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Ethnic Conflict and European Security: Lessons from the Past and Implications for the Future

Authored by Ms. Maria Alongi.

October 18, 1996

22 Pages

Brief Synopsis

On October 23-25, 1995, coinciding with the Bosnia peace talks being held in Dayton, Ohio, Women in International Security (WIIS), an international, nonpartisan educational program; The Friedrich-Eberet Foundation; the U.S. Institute of Peace; and the Army War College's Strategic Studies Institute sponsored a conference, "Ethnic Conflict and European Security: Lessons from the Past and Implications for the Future." Among the participants and attendees were scholars and policymakers from the United States and Europe concerned with the crisis in the Balkans and the larger ramifications of ethnic conflict for European security.

This rapporteur's summary compiled by Ms. Maria Alongi captures the primary themes of the conference to include linkages between ethnicity and instability in Europe, the role European and transatlantic security institutions can play in mitigating those tensions, and the various positive roles Russia and the United States can play in resolving or lessening the impact of ethnic conflict. Ms. Alongi concludes that the nature of the threat posed by ethnic conflict to European security is bound inexorably to a political manipulation; an ethnicization of politics. And while the Balkan crisis held the potential for catapulting Europe back to July 1914, the way the international community reacted to head off a further deterioration in the situation provides some basis for optimism.

Introduction.

With the outbreak and intensification of a number of ethnically defined conflicts on the European continent since the fall of communism, a conventional wisdom has formed that makes ethnic tensions and instability in Europe almost synonymous. This prevailing notion of an ethnic threat to European stability also has affected the debate on European and transatlantic security institutions. Indeed, the capacity to prevent and respond to ethnic conflict has been a major consideration in the process of institutional development undertaken by several key political and security organizations, including the North Atlantic Treaty Organization (NATO), the European Union (EU), and the Organization on Security and Cooperation in Europe (OSCE). As further proof of the centrality of ethnic questions in European security, the effectiveness and continued relevance of these organizations has often been linked to their responsiveness, or lack thereof, to the most prominent ethnic conflict in Europe: the Balkan crisis.

Is this linkage between ethnicity and instability in Europe in fact correct? And, does our evaluation of the European security processes and organizations reflect their actual and potential capacity to manage the problem? In order to evaluate the impact of ethnicity on the tensions and conflicts affecting European security and the role of security organizations in mitigating that impact, Women In International Security, the Friedrich-Ebert Foundation, the United States Institute of Peace, and the Strategic Studies Institute of the U.S. Army War College convened a conference in Washington, DC, on October 24-25, 1995, entitled "Ethnic Conflict and European Security: Lessons from the Past and Implications for the Future." The two-day discussion, which analyzed the sources of ethnic tensions in Europe as well as the institutional developments in the European security framework, yielded four principal conclusions:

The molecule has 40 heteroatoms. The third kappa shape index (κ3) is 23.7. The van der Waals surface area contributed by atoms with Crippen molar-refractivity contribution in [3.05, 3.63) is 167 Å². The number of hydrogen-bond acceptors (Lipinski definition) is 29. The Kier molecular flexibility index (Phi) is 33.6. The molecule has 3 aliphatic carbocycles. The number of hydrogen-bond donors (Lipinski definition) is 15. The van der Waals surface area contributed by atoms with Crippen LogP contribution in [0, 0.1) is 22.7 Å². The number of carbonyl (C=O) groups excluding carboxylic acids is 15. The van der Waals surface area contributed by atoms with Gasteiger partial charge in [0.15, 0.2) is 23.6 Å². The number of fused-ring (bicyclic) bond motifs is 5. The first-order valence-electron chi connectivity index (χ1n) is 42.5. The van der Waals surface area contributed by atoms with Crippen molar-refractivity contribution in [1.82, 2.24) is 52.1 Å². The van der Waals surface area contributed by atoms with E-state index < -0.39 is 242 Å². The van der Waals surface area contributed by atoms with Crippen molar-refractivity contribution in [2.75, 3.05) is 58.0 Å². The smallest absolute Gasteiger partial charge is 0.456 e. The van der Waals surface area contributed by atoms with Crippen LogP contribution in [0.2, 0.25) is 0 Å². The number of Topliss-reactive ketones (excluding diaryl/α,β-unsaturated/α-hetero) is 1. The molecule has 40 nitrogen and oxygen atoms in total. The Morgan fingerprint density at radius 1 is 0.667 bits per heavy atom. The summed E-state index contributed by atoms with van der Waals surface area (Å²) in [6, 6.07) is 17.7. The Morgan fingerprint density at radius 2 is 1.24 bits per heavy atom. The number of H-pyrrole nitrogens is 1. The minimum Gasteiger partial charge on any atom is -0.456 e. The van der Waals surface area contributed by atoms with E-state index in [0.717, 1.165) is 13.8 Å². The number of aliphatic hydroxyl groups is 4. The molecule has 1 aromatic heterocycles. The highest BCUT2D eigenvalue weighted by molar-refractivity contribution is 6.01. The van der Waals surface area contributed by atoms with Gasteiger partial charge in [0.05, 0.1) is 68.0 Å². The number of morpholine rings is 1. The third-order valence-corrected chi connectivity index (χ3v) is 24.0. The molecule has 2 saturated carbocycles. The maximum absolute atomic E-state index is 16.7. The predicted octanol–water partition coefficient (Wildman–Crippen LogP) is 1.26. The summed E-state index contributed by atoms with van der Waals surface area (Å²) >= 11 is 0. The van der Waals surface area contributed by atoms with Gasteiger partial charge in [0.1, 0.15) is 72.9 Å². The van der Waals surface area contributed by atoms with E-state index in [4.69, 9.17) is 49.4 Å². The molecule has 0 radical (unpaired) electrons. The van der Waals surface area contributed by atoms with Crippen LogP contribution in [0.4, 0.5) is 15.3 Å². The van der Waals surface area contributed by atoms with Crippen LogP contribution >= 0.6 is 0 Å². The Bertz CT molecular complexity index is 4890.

• First, greater precision is required when discussing ethnic conflict in the context of European security. The ethnic problem in Europe is multifaceted: stemming from different causes, involving a variety of issues, and thus requiring different approaches. In addition, although ethnic tensions are a prominent feature of the European security landscape, not all present a threat to security and stability. In sum, not all ethnic problems should be equated with ethnic conflict.

• The threat to security and stability in Europe arises not from the presence of ethnic tensions in regional relationships, but from the exploitation and manipulation of these tensions for political ends--a process that can be termed the "ethnicization of politics."

• The international community has not yet developed appropriate mechanisms to respond to challenges of an ethnic nature. Although certain effective tools to manage the centrifugal forces that ethnic tensions have produced already exist, prior to the implementation of the Dayton accords, responses have been halting, ad hoc, and inconsistent. In addition, in certain cases, international responses to ethnic conflict have actually aggravated the problem.

• The inconsistent approach of the international community to ethnic demands and grievances reflects to a large extent the inadequacy of existing norms for international behavior in the post-Cold War era. Indeed, there is an inherent dichotomy in the current international approach to ethnic questions, which is based on the potentially contradictory norms of the inviolability of borders, ethnic and minority rights, and the right to self-determination. It is incumbent upon the international community to reevaluate how these norms are to be applied in response to ethnic questions.


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